Canada’s legalization of cannabis has paved the way for research into its recreational and medicinal benefits, but it’s also made language surrounding its use and information more technical. For new users unfamiliar with cannabis, recognizing and identifying all the technical jargon used to describe cannabis can be challenging, even for essential parts of the plant such as trichomes.
Cannabis trichomes are an essential element of the cannabis plant. As the part of the plant responsible for producing a cannabis plant’s aroma, flavour and effects, trichomes are foundational to the cannabis experience.
Today, we’ll be diving into what cannabis trichomes are, the types of trichomes you can find on cannabis plants and how and why they’re so important in cannabis flowers.
What are Trichomes? What Do They Do?
Derived from the Greek word “Tríchōma,” which means “hair,” trichomes are present on various algae, lichens and plants, taking on a variety of different forms and serving many different purposes. Some plants have developed to utilize trichomes as a form of self-defence, while others, such as the ones in cannabis, produce unique compounds and oils.
Found on cannabis flowers, cannabis trichomes have a natural hair-like appearance. Some studies suggest that they play a role in plant defence for the survival of the cannabis plant, protecting bitter terpenes to deter animals from eating them. Other studies have suggested that the THC produced within cannabis trichomes protects the cannabis plant from UV radiation, which has allowed different landrace strains of cannabis to thrive in different environments.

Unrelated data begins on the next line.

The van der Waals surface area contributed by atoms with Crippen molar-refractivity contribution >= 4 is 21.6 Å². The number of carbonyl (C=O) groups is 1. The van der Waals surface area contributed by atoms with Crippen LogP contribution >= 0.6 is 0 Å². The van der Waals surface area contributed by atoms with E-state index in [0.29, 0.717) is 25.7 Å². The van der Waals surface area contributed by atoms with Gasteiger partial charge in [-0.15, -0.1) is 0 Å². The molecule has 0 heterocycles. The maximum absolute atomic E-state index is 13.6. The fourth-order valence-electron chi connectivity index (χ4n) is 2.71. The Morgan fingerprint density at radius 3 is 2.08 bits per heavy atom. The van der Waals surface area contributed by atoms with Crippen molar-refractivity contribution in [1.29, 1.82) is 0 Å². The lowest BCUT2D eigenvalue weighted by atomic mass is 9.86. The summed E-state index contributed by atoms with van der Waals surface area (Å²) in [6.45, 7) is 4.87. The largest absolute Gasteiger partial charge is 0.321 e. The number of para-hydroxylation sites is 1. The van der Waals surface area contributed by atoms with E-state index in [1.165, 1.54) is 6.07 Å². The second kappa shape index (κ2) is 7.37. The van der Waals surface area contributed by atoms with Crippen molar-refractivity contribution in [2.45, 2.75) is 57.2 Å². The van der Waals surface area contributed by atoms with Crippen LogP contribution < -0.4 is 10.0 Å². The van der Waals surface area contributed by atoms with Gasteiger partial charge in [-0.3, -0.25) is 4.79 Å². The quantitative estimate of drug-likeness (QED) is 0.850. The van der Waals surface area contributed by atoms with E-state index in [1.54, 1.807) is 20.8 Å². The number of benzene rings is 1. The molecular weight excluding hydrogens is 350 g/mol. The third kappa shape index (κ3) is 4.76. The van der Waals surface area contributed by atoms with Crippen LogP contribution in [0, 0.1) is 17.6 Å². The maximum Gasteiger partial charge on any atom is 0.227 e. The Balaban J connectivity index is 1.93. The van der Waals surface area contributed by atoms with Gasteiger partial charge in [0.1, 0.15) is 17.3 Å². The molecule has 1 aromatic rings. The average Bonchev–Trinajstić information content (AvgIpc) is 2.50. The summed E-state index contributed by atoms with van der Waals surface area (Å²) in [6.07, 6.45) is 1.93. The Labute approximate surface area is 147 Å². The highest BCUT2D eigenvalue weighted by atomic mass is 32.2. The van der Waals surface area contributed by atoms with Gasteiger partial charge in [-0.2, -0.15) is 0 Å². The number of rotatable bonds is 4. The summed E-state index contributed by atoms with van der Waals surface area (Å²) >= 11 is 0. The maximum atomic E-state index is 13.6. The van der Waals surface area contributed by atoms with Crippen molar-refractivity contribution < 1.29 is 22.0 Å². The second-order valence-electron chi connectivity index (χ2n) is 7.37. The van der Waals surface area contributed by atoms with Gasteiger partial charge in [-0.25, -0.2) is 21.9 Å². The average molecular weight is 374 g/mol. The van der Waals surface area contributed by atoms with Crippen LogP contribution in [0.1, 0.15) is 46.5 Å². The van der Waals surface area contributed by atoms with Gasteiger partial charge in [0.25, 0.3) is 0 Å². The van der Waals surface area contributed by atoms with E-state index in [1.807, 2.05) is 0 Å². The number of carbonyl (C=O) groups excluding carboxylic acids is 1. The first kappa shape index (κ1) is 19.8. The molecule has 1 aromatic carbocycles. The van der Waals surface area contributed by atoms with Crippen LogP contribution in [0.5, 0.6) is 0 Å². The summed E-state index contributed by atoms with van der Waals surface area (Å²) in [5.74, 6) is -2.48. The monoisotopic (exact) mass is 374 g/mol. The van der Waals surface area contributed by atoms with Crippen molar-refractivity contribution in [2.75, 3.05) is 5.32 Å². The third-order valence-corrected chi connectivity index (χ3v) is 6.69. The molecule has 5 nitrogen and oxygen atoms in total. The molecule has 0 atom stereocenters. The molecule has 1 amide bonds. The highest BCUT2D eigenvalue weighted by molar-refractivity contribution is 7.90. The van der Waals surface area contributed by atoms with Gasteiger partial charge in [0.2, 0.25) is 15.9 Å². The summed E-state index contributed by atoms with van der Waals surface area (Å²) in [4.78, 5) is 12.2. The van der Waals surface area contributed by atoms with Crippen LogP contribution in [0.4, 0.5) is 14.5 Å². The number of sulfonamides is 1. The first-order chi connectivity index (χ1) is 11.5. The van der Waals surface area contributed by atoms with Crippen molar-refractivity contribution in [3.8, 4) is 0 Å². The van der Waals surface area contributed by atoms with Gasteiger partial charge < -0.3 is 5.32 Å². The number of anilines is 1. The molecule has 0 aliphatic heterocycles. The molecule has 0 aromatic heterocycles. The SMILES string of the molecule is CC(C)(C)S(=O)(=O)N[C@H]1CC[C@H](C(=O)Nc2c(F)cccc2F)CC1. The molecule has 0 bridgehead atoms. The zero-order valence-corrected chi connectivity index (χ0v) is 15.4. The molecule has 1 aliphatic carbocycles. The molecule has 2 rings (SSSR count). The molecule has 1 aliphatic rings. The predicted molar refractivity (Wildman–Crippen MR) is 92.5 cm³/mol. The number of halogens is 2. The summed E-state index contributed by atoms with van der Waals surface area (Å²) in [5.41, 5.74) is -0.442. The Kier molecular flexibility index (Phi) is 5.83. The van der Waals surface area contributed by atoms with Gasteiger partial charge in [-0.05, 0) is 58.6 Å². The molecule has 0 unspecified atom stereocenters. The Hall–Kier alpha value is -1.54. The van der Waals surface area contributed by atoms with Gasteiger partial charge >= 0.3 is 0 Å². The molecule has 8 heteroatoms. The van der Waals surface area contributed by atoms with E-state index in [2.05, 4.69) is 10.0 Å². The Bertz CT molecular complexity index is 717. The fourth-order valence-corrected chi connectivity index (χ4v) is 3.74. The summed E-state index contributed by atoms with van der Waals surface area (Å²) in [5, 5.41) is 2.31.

While the scientific community has yet to reach a consensus on the role of trichomes, it’s certain that they’re essential in the cannabis experience for their production of terpenes and cannabinoids such as THC and CBD. You might even know dried trichomes by their slang name; kief.
Still, not all trichomes found on cannabis plants affect the cannabis experience equally.
Here are the three major types of cannabis trichomes and what they do:
Types of Cannabis Trichomes
While trichomes are responsible for cannabinoids, terpene and other essential cannabis compound production, only glandular trichomes can achieve this function. Non-glandular trichomes, also known as cystoliths, protect against the environment and predators by producing other compounds.
However, the glandular trichomes found within the cannabis plant are theorized to be capable of doing both. Here’s what the three glandular trichomes are like in cannabis plants and what their functions are:
Bulbous trichomes are the smallest type of trichomes found on the cannabis plant. Bulbous trichomes cover the entire plant. Some researchers believe that their overall coverage of the cannabis plant is to provide protection against UV rays, defend against high winds and help keep water available.
Capitate Sessile Trichomes
Capitate sessile trichomes are slightly larger than bulbous trichomes and appear as little bumps on the plant’s surface. While bulbous trichomes are microscopic, capitates sessile trichomes can be seen with the naked eye and cover the flowers and leaves of the cannabis plant. Capitate sessile trichomes contain cannabinoids and terpenes and are highly sought out in cannabis cultivation.
Capitate-stalked trichomes are the largest of the trichomes and can be easily seen with the naked eye. Capitate-stalked trichomes are roughly five times the size of sessile trichomes and coat the entire plant surface, including the sugar leaves and buds. Capitate-stalked trichomes produce the most terpenes and cannabinoids and are often used to create hash.
A Critical Component of the Cannabis Plant
While they might just look like glandular hairs on your favourite cannabis strains, trichome development is highly sought out in cannabis cultivation and can be used to create a variety of cannabis extracts and products. Responsible for the aroma, flavour and potency of your favourite cannabis strains, modern cannabis growers endeavour to maximize trichome production to offer better experiences for cannabis users.